Blackstone, Carlyle, KKR, Cerberus and most of the other largest global private equity companies grew large, rich and powerful by buying controlling stakes in companies, using mainly money borrowed from banks. They then would improve the operating performance over several years, and make their real money by either selling the company in an M&A deal or listing it on the stock market.

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It can be a great way to make money, as long as banks are happy to lend. They no longer are. As a result, these kinds of private equity deals – which really ought to be called by their original name of “leveraged buyouts”, have all but vanished from the financial landscape. It was always a rickety structure, reliant as much on access to cheap bank debt as on a talent for spotting great, undervalued businesses. If proof were needed, just look at Cerberus’s disastrous takeover of Chrysler last year, which will result in likely losses for Cerberus of over $5 billion.

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On their backs at home, it’s no wonder Blackstone, Carlyle, KKR are looking to expand in China, All have a presence in China, having invested in some larger deals involving mainly State-Owned Enterprises. But, to really flourish in China, these PE firms will need to hone a different set of skills: choosing solid companies, investing their own capital for a minority position, and then waiting patiently for an exit.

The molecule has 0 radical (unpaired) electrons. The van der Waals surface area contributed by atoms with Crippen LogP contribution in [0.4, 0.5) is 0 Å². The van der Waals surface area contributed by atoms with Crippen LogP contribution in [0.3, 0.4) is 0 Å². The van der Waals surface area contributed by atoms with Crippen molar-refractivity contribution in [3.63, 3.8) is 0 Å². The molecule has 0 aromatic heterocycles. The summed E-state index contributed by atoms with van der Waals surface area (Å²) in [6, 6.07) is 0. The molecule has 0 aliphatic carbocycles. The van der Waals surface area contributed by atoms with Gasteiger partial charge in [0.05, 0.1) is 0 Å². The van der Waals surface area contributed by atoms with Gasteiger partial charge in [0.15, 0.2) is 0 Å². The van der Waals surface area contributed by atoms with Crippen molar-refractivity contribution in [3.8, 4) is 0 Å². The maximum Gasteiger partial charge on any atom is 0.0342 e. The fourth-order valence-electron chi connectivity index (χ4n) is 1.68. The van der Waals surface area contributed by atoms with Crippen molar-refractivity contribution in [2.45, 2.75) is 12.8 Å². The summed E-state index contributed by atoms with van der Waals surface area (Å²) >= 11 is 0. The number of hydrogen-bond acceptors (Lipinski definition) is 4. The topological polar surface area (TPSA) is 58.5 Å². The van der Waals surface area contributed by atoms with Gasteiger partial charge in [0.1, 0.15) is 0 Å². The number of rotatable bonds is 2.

There’s no legal way to use the formula that worked so well for so long in the US. In China, highly-leveraged transactions are prohibited. PE firms also, in most cases, can’t buy a controlling stake in a business. That runs afoul of strict takeover rules in China.

These PE funds will raise the money, but end up either being able to do the big deals they want, or will have to settle for much smaller ones:

I have little doubt Blackstone, KKR, Carlyle can all succeed doing these smaller, unleveraged deals in China. After all, they employ some of the smartest people on the planet. But, these firms all still have a serious preference for doing larger deals, investing at least $50mn. This is also true in China.

There are few good deals on this scale around. Very few private companies have the level of annual profits (at least $15mn) to absorb that amount of capital for a minority stake. Private companies that large have likely already had an IPO or are well along in the planning process. As for large SOEs, the good ones are mostly already public, and those that remain are often sick beyond the point of cure. In these cases, private equity investors find it tough to push through an effective restructuring plan because they don’t control a majority on the board seats.